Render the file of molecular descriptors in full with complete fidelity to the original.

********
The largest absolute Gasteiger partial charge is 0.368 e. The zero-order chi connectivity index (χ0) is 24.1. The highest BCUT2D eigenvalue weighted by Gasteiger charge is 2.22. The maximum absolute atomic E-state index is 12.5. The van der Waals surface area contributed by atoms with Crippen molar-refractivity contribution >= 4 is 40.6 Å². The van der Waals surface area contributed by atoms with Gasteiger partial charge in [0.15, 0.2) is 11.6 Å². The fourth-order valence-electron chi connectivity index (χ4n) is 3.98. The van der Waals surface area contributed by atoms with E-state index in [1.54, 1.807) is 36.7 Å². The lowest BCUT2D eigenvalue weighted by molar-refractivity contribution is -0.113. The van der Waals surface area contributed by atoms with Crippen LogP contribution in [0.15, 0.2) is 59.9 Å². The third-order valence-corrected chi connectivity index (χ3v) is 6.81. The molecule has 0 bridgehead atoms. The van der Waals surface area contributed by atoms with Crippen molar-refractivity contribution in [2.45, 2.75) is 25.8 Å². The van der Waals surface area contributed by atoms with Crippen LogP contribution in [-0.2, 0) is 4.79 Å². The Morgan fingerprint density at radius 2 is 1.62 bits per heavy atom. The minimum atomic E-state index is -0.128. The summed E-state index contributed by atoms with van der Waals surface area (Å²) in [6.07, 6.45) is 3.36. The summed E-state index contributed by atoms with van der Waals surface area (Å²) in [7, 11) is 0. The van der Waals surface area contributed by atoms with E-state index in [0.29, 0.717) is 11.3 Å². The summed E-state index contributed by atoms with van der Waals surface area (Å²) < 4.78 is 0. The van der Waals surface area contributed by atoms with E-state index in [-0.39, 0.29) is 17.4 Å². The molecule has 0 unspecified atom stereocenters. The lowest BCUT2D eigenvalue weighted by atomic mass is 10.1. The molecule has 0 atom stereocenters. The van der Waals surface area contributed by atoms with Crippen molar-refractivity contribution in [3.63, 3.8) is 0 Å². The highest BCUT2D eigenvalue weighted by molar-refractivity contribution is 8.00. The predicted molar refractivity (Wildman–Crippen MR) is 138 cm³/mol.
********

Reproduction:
The largest absolute Gasteiger partial charge is 0.368 e. The zero-order chi connectivity index (χ0) is 24.1. The highest BCUT2D eigenvalue weighted by Gasteiger charge is 2.22. The maximum absolute atomic E-state index is 12.5. The van der Waals surface area contributed by atoms with Crippen molar-refractivity contribution >= 4 is 40.6 Å². The van der Waals surface area contributed by atoms with Gasteiger partial charge in [0.15, 0.2) is 11.6 Å². The fourth-order valence-electron chi connectivity index (χ4n) is 3.98. The van der Waals surface area contributed by atoms with E-state index in [1.54, 1.807) is 36.7 Å². The lowest BCUT2D eigenvalue weighted by molar-refractivity contribution is -0.113. The van der Waals surface area contributed by atoms with Crippen LogP contribution in [0.15, 0.2) is 59.9 Å². The third-order valence-corrected chi connectivity index (χ3v) is 6.81. The molecule has 0 bridgehead atoms. The van der Waals surface area contributed by atoms with Crippen molar-refractivity contribution in [2.45, 2.75) is 25.8 Å². The van der Waals surface area contributed by atoms with Crippen LogP contribution in [-0.2, 0) is 4.79 Å². The Morgan fingerprint density at radius 2 is 1.62 bits per heavy atom. The minimum atomic E-state index is -0.128. The summed E-state index contributed by atoms with van der Waals surface area (Å²) in [6.07, 6.45) is 3.36. The summed E-state index contributed by atoms with van der Waals surface area (Å²) in [7, 11) is 0. The van der Waals surface area contributed by atoms with E-state index in [0.29, 0.717) is 11.3 Å². The summed E-state index contributed by atoms with van der Waals surface area (Å²) < 4.78 is 0. The van der Waals surface area contributed by atoms with E-state index in [-0.39, 0.29) is 17.4 Å². The molecule has 0 unspecified atom stereocenters. The lowest BCUT2D eigenvalue weighted by atomic mass is 10.1. The molecule has 0 atom stereocenters. The van der Waals surface area contributed by atoms with Crippen molar-refractivity contribution in [3.63, 3.8) is 0 Å². The highest BCUT2D eigenvalue weighted by molar-refractivity contribution is 8.00. The predicted molar refractivity (Wildman–Crippen MR) is 138 cm³/mol.